recuperation: bubble theory

Today I am here. Today I am limited. Today, I am not the same as I was on February 12, 2012, the day before my brain and body exploded with heat and pain, and my body’s processes dropped toward zero.

For the last month-plus, I have observed myself coming out of the fog of death-defying illness. The first two months are only a fuzzy blur where I went through the motions of taking care of myself, taking meds on a regimented schedule, staying at home, using every bit of energy to just be, so there were no observations and very little awareness beyond my skin.

When I first came home from the hospital, with its tubes and hard-hitting, life-saving drugs, I did attempt to fall into my daily routine, subconsciously allowing muscle memory to guide me.

In the before-time, part of my morning habit was turning on the CD player and sitting in the living room, drinking coffee, checking email and reading the funnies online, plus checking the (awful) news, both domestic and foreign sources.

In the time after, it became thus:

There was no planning, just doing: arise after dreamless sleep, go to the CD player to have music for my morning as was habit for years, but quickly turn it off. Then, shower, and dress, boil water for herbal tea, fix the same bland breakfast, and read in the bedroom for hours.

The music of my mornings before my descent toward zero was usually Baroque chorale music, or one of my favorite happy guys, Henry Purcell.  In those new mornings, as soon as I turned the music on, I had to turn it off because it immediately used up all my brain cells.  The music evoked a constant sonar pinging against every sense and caused immediate confusion. Too much information to have music playing while I attempted to be.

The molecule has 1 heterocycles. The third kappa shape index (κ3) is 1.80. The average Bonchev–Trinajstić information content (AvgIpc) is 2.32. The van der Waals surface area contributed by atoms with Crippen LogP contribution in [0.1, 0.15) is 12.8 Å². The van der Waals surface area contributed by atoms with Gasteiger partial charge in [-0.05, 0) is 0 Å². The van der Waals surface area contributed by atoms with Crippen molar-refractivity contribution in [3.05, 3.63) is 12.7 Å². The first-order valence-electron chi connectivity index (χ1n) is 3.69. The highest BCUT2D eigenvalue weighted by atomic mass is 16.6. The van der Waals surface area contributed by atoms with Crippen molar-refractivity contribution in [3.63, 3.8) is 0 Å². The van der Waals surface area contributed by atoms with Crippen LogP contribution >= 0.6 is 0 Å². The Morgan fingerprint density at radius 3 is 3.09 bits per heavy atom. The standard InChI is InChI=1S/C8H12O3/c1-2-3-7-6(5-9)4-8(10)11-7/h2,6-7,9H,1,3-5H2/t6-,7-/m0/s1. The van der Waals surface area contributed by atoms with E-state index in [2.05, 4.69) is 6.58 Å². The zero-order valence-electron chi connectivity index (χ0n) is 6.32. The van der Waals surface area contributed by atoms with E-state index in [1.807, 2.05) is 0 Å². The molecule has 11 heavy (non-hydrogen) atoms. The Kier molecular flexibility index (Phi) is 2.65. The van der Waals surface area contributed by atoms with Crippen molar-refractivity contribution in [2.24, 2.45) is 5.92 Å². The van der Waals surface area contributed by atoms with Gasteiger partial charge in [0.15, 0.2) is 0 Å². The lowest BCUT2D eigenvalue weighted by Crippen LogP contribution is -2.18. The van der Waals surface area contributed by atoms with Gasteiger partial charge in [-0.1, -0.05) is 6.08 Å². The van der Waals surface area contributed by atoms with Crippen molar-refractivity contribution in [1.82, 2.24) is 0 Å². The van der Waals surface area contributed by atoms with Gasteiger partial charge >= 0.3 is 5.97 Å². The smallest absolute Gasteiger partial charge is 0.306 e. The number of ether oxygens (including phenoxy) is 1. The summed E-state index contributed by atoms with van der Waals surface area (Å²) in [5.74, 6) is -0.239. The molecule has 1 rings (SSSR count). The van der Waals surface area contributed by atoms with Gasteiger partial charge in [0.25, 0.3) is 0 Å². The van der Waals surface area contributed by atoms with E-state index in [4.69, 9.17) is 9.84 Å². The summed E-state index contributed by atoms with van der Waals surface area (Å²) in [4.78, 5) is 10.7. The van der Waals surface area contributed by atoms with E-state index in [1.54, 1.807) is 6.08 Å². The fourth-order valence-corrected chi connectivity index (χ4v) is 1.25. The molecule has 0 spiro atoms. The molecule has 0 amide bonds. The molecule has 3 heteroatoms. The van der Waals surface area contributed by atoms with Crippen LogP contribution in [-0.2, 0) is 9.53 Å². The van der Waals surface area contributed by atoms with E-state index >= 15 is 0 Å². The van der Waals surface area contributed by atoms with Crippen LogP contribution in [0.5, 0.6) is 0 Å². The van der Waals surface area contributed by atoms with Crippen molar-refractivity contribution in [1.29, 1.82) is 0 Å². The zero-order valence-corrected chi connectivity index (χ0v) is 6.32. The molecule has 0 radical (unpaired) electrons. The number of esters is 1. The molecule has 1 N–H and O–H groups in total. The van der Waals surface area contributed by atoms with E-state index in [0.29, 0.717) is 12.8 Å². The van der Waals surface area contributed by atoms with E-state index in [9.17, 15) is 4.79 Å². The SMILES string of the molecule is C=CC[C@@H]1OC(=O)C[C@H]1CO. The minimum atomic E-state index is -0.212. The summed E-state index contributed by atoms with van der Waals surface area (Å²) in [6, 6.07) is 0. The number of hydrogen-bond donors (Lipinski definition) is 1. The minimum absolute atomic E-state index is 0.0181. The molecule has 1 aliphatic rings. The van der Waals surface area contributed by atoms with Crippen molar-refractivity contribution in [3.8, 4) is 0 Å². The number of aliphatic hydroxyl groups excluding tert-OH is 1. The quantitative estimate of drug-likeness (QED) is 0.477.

That information overload felt like that sensation of hearing two distinct channels of music simultaneously, the way The Beatles did on “Revolution 9” (“number 9, number 9, number 9”) from The White Album.  Hear the left, then the right, but never together. I didn’t have enough mental channels to listen to music and, say, make tea. I stopped listening to music, which is still the case, 110 mornings later.

I followed muscle memory, not conscious thought. The physical act of using the computer made me queasy, and I simply could not comprehend what was on the screen without exerting tremendous energy. The muscle memory for typing was gone. Eschewed the computer.

I have not sat in the living room since my aborted attempt on the first morning back; instead I migrate between the bedroom and the recuperation room. It is as if the living room has too much space and I need confined space to feel calm.

Once I was able to use the computer, it turned out that I was unable to comprehend posts by blogging buddies–got lost at the emotions–as if when I hit upon an emotion, my brain scattered in four different directions and couldn’t get out the other side of any of ’em.